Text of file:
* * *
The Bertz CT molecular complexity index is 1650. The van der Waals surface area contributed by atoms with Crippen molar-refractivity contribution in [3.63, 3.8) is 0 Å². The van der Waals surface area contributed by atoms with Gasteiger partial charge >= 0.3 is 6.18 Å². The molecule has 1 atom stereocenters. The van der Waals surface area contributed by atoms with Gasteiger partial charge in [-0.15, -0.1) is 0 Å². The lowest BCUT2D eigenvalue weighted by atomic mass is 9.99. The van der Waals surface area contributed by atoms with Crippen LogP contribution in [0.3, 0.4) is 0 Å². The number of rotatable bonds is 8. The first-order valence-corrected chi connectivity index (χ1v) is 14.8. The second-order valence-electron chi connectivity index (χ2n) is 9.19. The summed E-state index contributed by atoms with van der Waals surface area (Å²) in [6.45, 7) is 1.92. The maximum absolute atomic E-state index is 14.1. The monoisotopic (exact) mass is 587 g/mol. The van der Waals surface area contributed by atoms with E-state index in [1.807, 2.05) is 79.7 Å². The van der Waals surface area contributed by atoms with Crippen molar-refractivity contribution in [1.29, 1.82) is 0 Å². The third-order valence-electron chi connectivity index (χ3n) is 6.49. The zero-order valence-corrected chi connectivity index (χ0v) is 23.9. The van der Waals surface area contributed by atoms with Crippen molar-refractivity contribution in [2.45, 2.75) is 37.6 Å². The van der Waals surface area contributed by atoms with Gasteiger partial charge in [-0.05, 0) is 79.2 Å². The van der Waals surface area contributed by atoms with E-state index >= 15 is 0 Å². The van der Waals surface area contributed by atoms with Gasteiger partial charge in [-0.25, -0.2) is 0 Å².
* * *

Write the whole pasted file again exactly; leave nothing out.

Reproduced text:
The Bertz CT molecular complexity index is 1650. The van der Waals surface area contributed by atoms with Crippen molar-refractivity contribution in [3.63, 3.8) is 0 Å². The van der Waals surface area contributed by atoms with Gasteiger partial charge >= 0.3 is 6.18 Å². The molecule has 1 atom stereocenters. The van der Waals surface area contributed by atoms with Gasteiger partial charge in [-0.15, -0.1) is 0 Å². The lowest BCUT2D eigenvalue weighted by atomic mass is 9.99. The van der Waals surface area contributed by atoms with Crippen LogP contribution in [0.3, 0.4) is 0 Å². The number of rotatable bonds is 8. The first-order valence-corrected chi connectivity index (χ1v) is 14.8. The second-order valence-electron chi connectivity index (χ2n) is 9.19. The summed E-state index contributed by atoms with van der Waals surface area (Å²) in [6.45, 7) is 1.92. The maximum absolute atomic E-state index is 14.1. The monoisotopic (exact) mass is 587 g/mol. The van der Waals surface area contributed by atoms with E-state index in [1.807, 2.05) is 79.7 Å². The van der Waals surface area contributed by atoms with Crippen molar-refractivity contribution in [1.29, 1.82) is 0 Å². The third-order valence-electron chi connectivity index (χ3n) is 6.49. The zero-order valence-corrected chi connectivity index (χ0v) is 23.9. The van der Waals surface area contributed by atoms with Crippen molar-refractivity contribution in [2.45, 2.75) is 37.6 Å². The van der Waals surface area contributed by atoms with Gasteiger partial charge in [-0.05, 0) is 79.2 Å². The van der Waals surface area contributed by atoms with E-state index >= 15 is 0 Å². The van der Waals surface area contributed by atoms with Gasteiger partial charge in [-0.25, -0.2) is 0 Å².